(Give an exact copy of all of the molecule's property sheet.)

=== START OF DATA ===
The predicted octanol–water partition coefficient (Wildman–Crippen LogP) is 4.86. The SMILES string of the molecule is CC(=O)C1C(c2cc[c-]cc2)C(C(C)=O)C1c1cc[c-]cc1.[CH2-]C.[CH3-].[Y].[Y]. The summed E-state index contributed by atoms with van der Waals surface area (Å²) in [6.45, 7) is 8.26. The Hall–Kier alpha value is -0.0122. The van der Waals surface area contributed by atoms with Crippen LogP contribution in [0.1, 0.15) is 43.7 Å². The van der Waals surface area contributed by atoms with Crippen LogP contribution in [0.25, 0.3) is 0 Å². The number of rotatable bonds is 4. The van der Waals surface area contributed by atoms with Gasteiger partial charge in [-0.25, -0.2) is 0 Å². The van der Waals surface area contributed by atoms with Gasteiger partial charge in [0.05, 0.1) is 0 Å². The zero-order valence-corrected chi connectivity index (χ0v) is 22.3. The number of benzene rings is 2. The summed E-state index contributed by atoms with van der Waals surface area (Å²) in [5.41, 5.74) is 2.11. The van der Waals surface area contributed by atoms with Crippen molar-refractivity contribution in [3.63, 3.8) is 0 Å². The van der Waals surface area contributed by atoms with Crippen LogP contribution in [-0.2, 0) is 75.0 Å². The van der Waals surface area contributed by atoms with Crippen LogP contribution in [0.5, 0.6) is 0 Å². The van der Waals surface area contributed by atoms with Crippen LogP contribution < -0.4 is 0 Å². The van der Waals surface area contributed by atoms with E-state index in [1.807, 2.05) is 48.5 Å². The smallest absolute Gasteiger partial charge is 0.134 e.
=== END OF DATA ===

The predicted octanol–water partition coefficient (Wildman–Crippen LogP) is 4.86. The SMILES string of the molecule is CC(=O)C1C(c2cc[c-]cc2)C(C(C)=O)C1c1cc[c-]cc1.[CH2-]C.[CH3-].[Y].[Y]. The summed E-state index contributed by atoms with van der Waals surface area (Å²) in [6.45, 7) is 8.26. The Hall–Kier alpha value is -0.0122. The van der Waals surface area contributed by atoms with Crippen LogP contribution in [0.1, 0.15) is 43.7 Å². The van der Waals surface area contributed by atoms with Crippen LogP contribution in [0.25, 0.3) is 0 Å². The number of rotatable bonds is 4. The van der Waals surface area contributed by atoms with Gasteiger partial charge in [-0.25, -0.2) is 0 Å². The van der Waals surface area contributed by atoms with Gasteiger partial charge in [0.05, 0.1) is 0 Å². The zero-order valence-corrected chi connectivity index (χ0v) is 22.3. The number of benzene rings is 2. The summed E-state index contributed by atoms with van der Waals surface area (Å²) in [5.41, 5.74) is 2.11. The van der Waals surface area contributed by atoms with Crippen molar-refractivity contribution in [3.63, 3.8) is 0 Å². The van der Waals surface area contributed by atoms with Crippen LogP contribution in [-0.2, 0) is 75.0 Å². The van der Waals surface area contributed by atoms with Crippen LogP contribution in [0.5, 0.6) is 0 Å². The van der Waals surface area contributed by atoms with Crippen LogP contribution < -0.4 is 0 Å². The van der Waals surface area contributed by atoms with E-state index in [1.807, 2.05) is 48.5 Å². The smallest absolute Gasteiger partial charge is 0.134 e.